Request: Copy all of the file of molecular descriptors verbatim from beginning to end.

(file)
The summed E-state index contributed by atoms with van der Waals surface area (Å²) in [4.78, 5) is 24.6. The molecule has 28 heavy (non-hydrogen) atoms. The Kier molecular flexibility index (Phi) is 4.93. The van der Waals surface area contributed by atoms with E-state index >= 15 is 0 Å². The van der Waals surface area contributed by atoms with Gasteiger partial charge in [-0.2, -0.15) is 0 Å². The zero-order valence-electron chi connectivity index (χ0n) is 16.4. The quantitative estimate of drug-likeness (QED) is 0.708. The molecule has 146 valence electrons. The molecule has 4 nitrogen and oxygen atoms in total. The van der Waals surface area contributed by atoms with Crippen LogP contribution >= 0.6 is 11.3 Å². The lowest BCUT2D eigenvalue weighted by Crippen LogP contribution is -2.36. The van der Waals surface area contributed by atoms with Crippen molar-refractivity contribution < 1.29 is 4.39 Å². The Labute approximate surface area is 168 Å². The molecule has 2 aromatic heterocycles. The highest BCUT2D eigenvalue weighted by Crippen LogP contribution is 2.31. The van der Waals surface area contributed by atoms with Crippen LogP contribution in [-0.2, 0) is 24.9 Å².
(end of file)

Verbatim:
The summed E-state index contributed by atoms with van der Waals surface area (Å²) in [4.78, 5) is 24.6. The molecule has 28 heavy (non-hydrogen) atoms. The Kier molecular flexibility index (Phi) is 4.93. The van der Waals surface area contributed by atoms with E-state index >= 15 is 0 Å². The van der Waals surface area contributed by atoms with Gasteiger partial charge in [-0.2, -0.15) is 0 Å². The zero-order valence-electron chi connectivity index (χ0n) is 16.4. The quantitative estimate of drug-likeness (QED) is 0.708. The molecule has 146 valence electrons. The molecule has 4 nitrogen and oxygen atoms in total. The van der Waals surface area contributed by atoms with Crippen LogP contribution >= 0.6 is 11.3 Å². The lowest BCUT2D eigenvalue weighted by Crippen LogP contribution is -2.36. The van der Waals surface area contributed by atoms with Crippen molar-refractivity contribution < 1.29 is 4.39 Å². The Labute approximate surface area is 168 Å². The molecule has 2 aromatic heterocycles. The highest BCUT2D eigenvalue weighted by Crippen LogP contribution is 2.31. The van der Waals surface area contributed by atoms with Crippen LogP contribution in [-0.2, 0) is 24.9 Å².